Pearson: Hamburger is three bucks and from what we're hearing from retailers at least up until the beginning of last week they were clearing it.

Martin: Yes, in fact back in early January we were hearing of two major national food chains that had actually already booked their advertising clear through the end of March. So, they knew what they were going to be buying at and what they were going to be offering in the store. So, it's kind of an interesting time.

Pearson: Yes, very much so. Ok, wheat, corn, and beans, what you talked about on the show, again with one of our longer segments, every thing is on a hair trigger Sue and the questions I pose to you now, I posed to you on the show is what could cause the other shoe to drop? What could make this thing fall apart? This still is essential as the old boys would say short crop has a long tail. We haven't seen that tail yet.

Martin: No, we haven't and I think that part of it is going to be tied to the world buyer. These countries that are very concerned. You know this is the first time Mark that the Chinese have had to worry about competing against everybody else. Before they kind of had their way with the rest of the world because it was plentiful supplies, but this is the first time now that they've had to think about competing against the other countries that are very worried about their governments being overthrown because of high food costs and also the fear of not having enough. And I think that when we look at this, you know, there's been some concerns, some voicing coming out of Mexico, we're upset about the price corn, Mexico had a frost, you know, they're going to replant what 700,000 acres of corn. But, you know, it isn't - it is just not taking much of anything and everybody's - are a little tight. Seems like we have some pretty decent supply right now of rice but what's going to happen is as other things get too high they're going to turn and grab what they can get that's cheaper and of course rice is a commodity that is that way and as long as wheat keeps holding its own and corn, rice is going to come into play. In fact we've already seen Japan change feed rations to where they dropped 50% corn down to 30% corn and moved in rice to replace.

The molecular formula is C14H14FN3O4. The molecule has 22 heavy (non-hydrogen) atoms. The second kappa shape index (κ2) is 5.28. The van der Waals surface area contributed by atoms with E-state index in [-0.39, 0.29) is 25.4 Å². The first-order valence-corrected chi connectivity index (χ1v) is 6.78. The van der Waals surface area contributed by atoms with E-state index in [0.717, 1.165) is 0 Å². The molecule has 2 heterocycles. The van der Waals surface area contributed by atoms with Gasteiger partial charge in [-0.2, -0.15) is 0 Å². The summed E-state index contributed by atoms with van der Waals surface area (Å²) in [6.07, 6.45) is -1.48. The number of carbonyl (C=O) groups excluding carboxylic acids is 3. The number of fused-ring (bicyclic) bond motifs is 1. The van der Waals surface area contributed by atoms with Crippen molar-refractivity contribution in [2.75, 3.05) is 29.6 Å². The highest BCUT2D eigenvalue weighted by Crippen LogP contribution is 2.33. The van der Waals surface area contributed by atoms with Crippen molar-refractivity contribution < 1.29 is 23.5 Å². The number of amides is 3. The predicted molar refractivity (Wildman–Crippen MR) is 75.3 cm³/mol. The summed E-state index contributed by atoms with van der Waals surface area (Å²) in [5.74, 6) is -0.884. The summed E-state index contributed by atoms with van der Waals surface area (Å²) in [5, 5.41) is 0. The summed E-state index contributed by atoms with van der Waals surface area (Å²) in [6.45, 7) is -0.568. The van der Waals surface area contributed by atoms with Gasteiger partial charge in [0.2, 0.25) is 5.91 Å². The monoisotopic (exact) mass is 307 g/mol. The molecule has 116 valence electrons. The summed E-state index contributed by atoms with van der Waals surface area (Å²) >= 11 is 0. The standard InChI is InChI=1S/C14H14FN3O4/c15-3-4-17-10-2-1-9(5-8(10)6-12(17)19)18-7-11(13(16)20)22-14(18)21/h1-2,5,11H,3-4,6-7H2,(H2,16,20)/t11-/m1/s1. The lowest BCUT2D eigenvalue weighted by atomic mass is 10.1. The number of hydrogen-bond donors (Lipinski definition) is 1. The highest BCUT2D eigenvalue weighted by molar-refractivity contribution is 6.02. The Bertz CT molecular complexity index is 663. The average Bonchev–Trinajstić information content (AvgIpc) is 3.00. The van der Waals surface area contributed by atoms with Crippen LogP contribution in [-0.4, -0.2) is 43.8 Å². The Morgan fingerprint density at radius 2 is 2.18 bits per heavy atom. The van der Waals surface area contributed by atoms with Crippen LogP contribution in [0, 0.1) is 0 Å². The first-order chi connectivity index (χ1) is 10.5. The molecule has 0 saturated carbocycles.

Pearson: And I think last time you were on the show China had just substituted corn purchase and bought some feed wheat. So, they're going to - you're right they're going to move rations around.

Martin: Mark there are some true really interesting numbers here out of China. You know if you look at in 1985 China used 2 1/2 million metric tons of corn for industrial usage. By 2001 they were using 10 1/2 million metric tons. By 2004 that doubled to 20. By 2006 it went to 40 million metric tons. Then you talk about their feed usage and just last year into the end of November that increased 31.2% from the year before. And you've got COFCO saying by 2013 they're going to increase their feed production by 6 million metric tons a year. And then you've got CNGIC saying well, by 2020 that they intend that China will be processing for feed 250 million metric tons of corn and that is another 100 million than where they stand right now.

Pearson: That's right and they've got a drought in their key corn growing region in 2011. Sue Martin these are amazing times. Thank you so much for your insights. We appreciate it and for all of us here on Market to Market a quick reminder of the fundraising period for public television is coming up. If you enjoy programs like Market to Market, if you find value in this program, please be willing to open up your checkbook and share with us as we go into that fundraising time period we really appreciate your support, your calls, your emails, and of course your support during the fundraising period for public television. So for all of us here on Market to Market I'm Mark Pearson thanks for joining us. Have a great week.


Tags: agriculture commodity prices markets news